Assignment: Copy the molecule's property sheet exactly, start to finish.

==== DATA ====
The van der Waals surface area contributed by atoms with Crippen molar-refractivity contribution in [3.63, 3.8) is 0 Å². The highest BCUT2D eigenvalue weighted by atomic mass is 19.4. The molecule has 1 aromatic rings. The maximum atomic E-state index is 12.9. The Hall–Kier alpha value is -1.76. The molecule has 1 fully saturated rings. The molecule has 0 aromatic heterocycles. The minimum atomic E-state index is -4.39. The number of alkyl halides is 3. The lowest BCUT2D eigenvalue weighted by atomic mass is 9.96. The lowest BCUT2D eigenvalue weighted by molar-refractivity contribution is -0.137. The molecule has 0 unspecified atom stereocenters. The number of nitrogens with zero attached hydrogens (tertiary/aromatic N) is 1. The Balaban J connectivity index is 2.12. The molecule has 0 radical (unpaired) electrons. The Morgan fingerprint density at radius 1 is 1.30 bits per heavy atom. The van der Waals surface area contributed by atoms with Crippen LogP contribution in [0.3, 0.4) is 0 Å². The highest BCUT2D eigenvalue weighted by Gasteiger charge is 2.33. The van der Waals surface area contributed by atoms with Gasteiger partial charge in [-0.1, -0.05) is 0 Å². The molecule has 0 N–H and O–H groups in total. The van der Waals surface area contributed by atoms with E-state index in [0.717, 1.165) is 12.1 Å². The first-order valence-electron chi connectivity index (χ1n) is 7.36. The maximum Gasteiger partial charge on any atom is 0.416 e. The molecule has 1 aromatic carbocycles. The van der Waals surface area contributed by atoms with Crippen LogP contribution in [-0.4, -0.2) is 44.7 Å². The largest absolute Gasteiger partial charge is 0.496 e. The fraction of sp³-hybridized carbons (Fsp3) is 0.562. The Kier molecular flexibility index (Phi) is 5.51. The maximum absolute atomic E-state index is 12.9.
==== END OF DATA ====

The van der Waals surface area contributed by atoms with Crippen molar-refractivity contribution in [3.63, 3.8) is 0 Å². The highest BCUT2D eigenvalue weighted by atomic mass is 19.4. The molecule has 1 aromatic rings. The maximum atomic E-state index is 12.9. The Hall–Kier alpha value is -1.76. The molecule has 1 fully saturated rings. The molecule has 0 aromatic heterocycles. The minimum atomic E-state index is -4.39. The number of alkyl halides is 3. The lowest BCUT2D eigenvalue weighted by atomic mass is 9.96. The lowest BCUT2D eigenvalue weighted by molar-refractivity contribution is -0.137. The molecule has 0 unspecified atom stereocenters. The number of nitrogens with zero attached hydrogens (tertiary/aromatic N) is 1. The Balaban J connectivity index is 2.12. The molecule has 0 radical (unpaired) electrons. The Morgan fingerprint density at radius 1 is 1.30 bits per heavy atom. The van der Waals surface area contributed by atoms with Crippen LogP contribution in [0.3, 0.4) is 0 Å². The highest BCUT2D eigenvalue weighted by Gasteiger charge is 2.33. The van der Waals surface area contributed by atoms with Gasteiger partial charge in [-0.1, -0.05) is 0 Å². The molecule has 0 N–H and O–H groups in total. The van der Waals surface area contributed by atoms with E-state index in [0.717, 1.165) is 12.1 Å². The first-order valence-electron chi connectivity index (χ1n) is 7.36. The maximum Gasteiger partial charge on any atom is 0.416 e. The molecule has 1 aromatic carbocycles. The van der Waals surface area contributed by atoms with Crippen LogP contribution in [-0.4, -0.2) is 44.7 Å². The largest absolute Gasteiger partial charge is 0.496 e. The fraction of sp³-hybridized carbons (Fsp3) is 0.562. The Kier molecular flexibility index (Phi) is 5.51. The maximum absolute atomic E-state index is 12.9.